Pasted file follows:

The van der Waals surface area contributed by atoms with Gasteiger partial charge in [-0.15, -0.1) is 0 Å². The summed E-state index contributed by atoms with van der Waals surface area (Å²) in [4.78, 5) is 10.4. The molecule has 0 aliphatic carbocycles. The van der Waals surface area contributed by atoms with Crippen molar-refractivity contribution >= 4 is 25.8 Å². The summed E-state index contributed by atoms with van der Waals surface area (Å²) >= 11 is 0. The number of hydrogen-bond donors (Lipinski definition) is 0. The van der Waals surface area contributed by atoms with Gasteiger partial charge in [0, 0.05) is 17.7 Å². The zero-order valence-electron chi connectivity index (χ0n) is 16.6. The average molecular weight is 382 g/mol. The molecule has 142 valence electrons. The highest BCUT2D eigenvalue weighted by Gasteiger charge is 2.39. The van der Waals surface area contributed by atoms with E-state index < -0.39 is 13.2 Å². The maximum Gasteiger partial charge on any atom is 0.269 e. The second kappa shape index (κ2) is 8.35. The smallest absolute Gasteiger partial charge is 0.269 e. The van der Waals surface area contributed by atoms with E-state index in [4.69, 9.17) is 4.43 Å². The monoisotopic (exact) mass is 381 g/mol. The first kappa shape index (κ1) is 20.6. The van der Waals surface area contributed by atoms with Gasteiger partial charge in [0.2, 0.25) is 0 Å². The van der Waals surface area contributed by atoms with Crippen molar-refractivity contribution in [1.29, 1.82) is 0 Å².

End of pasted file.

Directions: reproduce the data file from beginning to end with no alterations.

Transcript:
The van der Waals surface area contributed by atoms with Gasteiger partial charge in [-0.15, -0.1) is 0 Å². The summed E-state index contributed by atoms with van der Waals surface area (Å²) in [4.78, 5) is 10.4. The molecule has 0 aliphatic carbocycles. The van der Waals surface area contributed by atoms with Crippen molar-refractivity contribution >= 4 is 25.8 Å². The summed E-state index contributed by atoms with van der Waals surface area (Å²) >= 11 is 0. The number of hydrogen-bond donors (Lipinski definition) is 0. The van der Waals surface area contributed by atoms with Gasteiger partial charge in [0, 0.05) is 17.7 Å². The zero-order valence-electron chi connectivity index (χ0n) is 16.6. The average molecular weight is 382 g/mol. The molecule has 142 valence electrons. The highest BCUT2D eigenvalue weighted by Gasteiger charge is 2.39. The van der Waals surface area contributed by atoms with E-state index < -0.39 is 13.2 Å². The maximum Gasteiger partial charge on any atom is 0.269 e. The second kappa shape index (κ2) is 8.35. The smallest absolute Gasteiger partial charge is 0.269 e. The van der Waals surface area contributed by atoms with E-state index in [4.69, 9.17) is 4.43 Å². The monoisotopic (exact) mass is 381 g/mol. The first kappa shape index (κ1) is 20.6. The van der Waals surface area contributed by atoms with Gasteiger partial charge in [0.2, 0.25) is 0 Å². The van der Waals surface area contributed by atoms with Crippen molar-refractivity contribution in [1.29, 1.82) is 0 Å².